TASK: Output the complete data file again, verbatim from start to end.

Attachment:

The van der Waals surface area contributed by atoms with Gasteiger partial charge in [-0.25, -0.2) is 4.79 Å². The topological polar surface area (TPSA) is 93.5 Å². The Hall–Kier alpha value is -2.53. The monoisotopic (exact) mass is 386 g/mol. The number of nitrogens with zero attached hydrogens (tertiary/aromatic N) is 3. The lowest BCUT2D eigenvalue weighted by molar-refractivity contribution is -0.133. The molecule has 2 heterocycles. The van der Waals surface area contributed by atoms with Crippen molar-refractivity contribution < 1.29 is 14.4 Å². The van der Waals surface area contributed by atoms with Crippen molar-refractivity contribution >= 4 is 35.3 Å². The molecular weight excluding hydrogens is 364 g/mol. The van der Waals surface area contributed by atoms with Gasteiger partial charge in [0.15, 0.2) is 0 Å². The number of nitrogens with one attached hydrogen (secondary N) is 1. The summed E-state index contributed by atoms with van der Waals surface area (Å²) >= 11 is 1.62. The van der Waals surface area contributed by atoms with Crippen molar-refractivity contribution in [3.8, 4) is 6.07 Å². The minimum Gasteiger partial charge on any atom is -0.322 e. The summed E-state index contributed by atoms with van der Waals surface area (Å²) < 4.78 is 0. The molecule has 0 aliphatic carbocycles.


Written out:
The van der Waals surface area contributed by atoms with Gasteiger partial charge in [-0.25, -0.2) is 4.79 Å². The topological polar surface area (TPSA) is 93.5 Å². The Hall–Kier alpha value is -2.53. The monoisotopic (exact) mass is 386 g/mol. The number of nitrogens with zero attached hydrogens (tertiary/aromatic N) is 3. The lowest BCUT2D eigenvalue weighted by molar-refractivity contribution is -0.133. The molecule has 2 heterocycles. The van der Waals surface area contributed by atoms with Crippen molar-refractivity contribution < 1.29 is 14.4 Å². The van der Waals surface area contributed by atoms with Crippen molar-refractivity contribution >= 4 is 35.3 Å². The molecular weight excluding hydrogens is 364 g/mol. The van der Waals surface area contributed by atoms with Gasteiger partial charge in [0.15, 0.2) is 0 Å². The number of nitrogens with one attached hydrogen (secondary N) is 1. The summed E-state index contributed by atoms with van der Waals surface area (Å²) >= 11 is 1.62. The van der Waals surface area contributed by atoms with Crippen molar-refractivity contribution in [3.8, 4) is 6.07 Å². The minimum Gasteiger partial charge on any atom is -0.322 e. The summed E-state index contributed by atoms with van der Waals surface area (Å²) < 4.78 is 0. The molecule has 0 aliphatic carbocycles.